At 2pm ET on November 9, 2009, Chief Justice John Roberts gaveled the session to a close announcing that the case had now been submitted. The arguments were good, and the Court was most assuredly hot, peppering both sides with question after question seeking to probe the issues. It is clear that the Supreme Court did their homework and spent no time gravitating to the weak points of the parties.

Bilski: Eyewitness Report and Expert Analysis

On Monday, November 9, 2009, the United States Supreme Court will hear oral arguments in the much anticipated Bilski case, which could well decide once and for all whether business methods and software remain patentable in the United States. I will be in attendance at the oral argument, which will take place after a lunch recess.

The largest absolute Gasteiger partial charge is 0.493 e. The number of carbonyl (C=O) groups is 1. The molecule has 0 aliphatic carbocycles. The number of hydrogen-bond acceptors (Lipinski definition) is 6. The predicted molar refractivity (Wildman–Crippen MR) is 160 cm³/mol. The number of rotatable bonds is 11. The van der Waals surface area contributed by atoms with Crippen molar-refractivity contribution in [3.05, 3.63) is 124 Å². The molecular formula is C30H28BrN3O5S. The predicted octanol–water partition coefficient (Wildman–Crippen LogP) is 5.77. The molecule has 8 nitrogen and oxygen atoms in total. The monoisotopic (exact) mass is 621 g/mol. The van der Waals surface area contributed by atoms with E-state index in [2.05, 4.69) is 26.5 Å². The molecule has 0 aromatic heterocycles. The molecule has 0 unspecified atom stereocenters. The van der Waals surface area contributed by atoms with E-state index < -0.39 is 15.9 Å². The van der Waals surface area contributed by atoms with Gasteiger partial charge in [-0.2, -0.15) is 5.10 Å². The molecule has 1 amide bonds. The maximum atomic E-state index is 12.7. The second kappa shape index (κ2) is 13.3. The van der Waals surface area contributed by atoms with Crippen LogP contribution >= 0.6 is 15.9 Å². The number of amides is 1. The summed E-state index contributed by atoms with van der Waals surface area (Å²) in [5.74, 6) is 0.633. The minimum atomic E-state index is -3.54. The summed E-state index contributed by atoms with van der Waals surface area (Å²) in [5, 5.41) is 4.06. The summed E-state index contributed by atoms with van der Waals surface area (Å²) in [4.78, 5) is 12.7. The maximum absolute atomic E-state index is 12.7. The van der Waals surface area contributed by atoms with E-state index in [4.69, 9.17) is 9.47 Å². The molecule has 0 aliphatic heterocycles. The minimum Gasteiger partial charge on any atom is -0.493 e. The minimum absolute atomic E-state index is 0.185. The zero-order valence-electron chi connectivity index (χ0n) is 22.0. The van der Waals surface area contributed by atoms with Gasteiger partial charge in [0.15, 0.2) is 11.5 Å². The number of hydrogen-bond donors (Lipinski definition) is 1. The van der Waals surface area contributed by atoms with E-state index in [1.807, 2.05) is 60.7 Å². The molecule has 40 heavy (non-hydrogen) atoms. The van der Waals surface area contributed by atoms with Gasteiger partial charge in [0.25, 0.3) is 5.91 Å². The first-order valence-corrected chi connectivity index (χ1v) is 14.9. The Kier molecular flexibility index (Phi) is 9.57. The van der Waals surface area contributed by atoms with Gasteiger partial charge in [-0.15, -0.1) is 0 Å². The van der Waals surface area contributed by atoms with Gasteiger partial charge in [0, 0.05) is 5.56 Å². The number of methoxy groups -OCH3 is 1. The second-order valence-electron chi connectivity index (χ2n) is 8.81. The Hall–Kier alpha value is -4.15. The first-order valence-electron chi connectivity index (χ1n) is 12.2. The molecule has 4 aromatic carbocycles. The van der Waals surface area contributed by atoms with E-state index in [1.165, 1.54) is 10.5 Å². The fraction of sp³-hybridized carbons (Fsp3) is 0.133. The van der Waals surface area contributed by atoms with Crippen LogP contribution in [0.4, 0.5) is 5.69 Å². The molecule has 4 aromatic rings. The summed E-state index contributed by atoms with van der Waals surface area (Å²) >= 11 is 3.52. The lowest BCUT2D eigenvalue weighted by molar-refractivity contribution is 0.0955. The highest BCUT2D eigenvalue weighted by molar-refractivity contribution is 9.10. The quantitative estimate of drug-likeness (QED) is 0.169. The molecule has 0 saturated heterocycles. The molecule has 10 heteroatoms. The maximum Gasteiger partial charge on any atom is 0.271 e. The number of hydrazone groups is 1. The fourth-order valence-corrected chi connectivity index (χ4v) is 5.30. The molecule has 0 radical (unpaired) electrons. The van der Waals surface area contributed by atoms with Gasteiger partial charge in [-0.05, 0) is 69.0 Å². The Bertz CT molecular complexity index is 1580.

History of Software Patents III: In re Alappat

Several years after Arrhythmia, the Federal Circuit seemingly abandoned the Freeman-Walter-Abele test. Sitting en banc in Alappat the Federal Circuit did not apply the Freeman- Walter-Abele test, rather opting for the mathematical subject matter exception.

Another KSR Retrospective

On that fateful day some 27 months ago, April 30, 2007 to be precise, the United States Supreme Court decided that the well established and functional bright line rule for obviousness was too rigid.  No longer must there be a teaching, motiviation or suggestion to render an invention unpatentable for obviousness reasons.  No in this new brave world we need…

KSR Day at the NAPP Conference in San Diego

I am still in San Diego, California at the Annual Conference of the National Association of Patent Practitioners, which is being held at the Embassy Suites Hotel, which is roughly across the street from the U.S.S. Midway.  The conference has been a good one with some excellent presentations.  This morning there was a Bilski presentation, and since then we have…

Obscure Patents: KSR Does Not Mean Much